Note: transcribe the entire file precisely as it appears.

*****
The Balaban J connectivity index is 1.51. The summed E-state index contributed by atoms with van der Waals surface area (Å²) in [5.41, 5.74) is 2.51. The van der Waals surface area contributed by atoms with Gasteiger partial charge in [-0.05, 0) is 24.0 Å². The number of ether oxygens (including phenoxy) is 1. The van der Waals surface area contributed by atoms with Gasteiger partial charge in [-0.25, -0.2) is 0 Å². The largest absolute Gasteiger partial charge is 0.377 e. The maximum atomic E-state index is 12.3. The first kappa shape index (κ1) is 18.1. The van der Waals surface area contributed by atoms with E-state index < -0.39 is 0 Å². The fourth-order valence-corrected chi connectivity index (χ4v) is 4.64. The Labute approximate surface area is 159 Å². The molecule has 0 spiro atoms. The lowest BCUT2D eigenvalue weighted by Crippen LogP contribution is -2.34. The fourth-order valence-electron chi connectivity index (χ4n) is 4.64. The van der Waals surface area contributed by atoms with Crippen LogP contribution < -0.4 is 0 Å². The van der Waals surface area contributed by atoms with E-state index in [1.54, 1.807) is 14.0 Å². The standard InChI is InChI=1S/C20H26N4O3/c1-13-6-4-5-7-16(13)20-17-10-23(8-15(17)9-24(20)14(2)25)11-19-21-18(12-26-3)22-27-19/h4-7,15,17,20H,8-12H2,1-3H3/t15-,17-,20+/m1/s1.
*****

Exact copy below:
The Balaban J connectivity index is 1.51. The summed E-state index contributed by atoms with van der Waals surface area (Å²) in [5.41, 5.74) is 2.51. The van der Waals surface area contributed by atoms with Gasteiger partial charge in [-0.05, 0) is 24.0 Å². The number of ether oxygens (including phenoxy) is 1. The van der Waals surface area contributed by atoms with Gasteiger partial charge in [-0.25, -0.2) is 0 Å². The largest absolute Gasteiger partial charge is 0.377 e. The maximum atomic E-state index is 12.3. The first kappa shape index (κ1) is 18.1. The van der Waals surface area contributed by atoms with E-state index < -0.39 is 0 Å². The fourth-order valence-corrected chi connectivity index (χ4v) is 4.64. The Labute approximate surface area is 159 Å². The molecule has 0 spiro atoms. The lowest BCUT2D eigenvalue weighted by Crippen LogP contribution is -2.34. The fourth-order valence-electron chi connectivity index (χ4n) is 4.64. The van der Waals surface area contributed by atoms with Crippen LogP contribution < -0.4 is 0 Å². The van der Waals surface area contributed by atoms with E-state index in [1.54, 1.807) is 14.0 Å². The standard InChI is InChI=1S/C20H26N4O3/c1-13-6-4-5-7-16(13)20-17-10-23(8-15(17)9-24(20)14(2)25)11-19-21-18(12-26-3)22-27-19/h4-7,15,17,20H,8-12H2,1-3H3/t15-,17-,20+/m1/s1.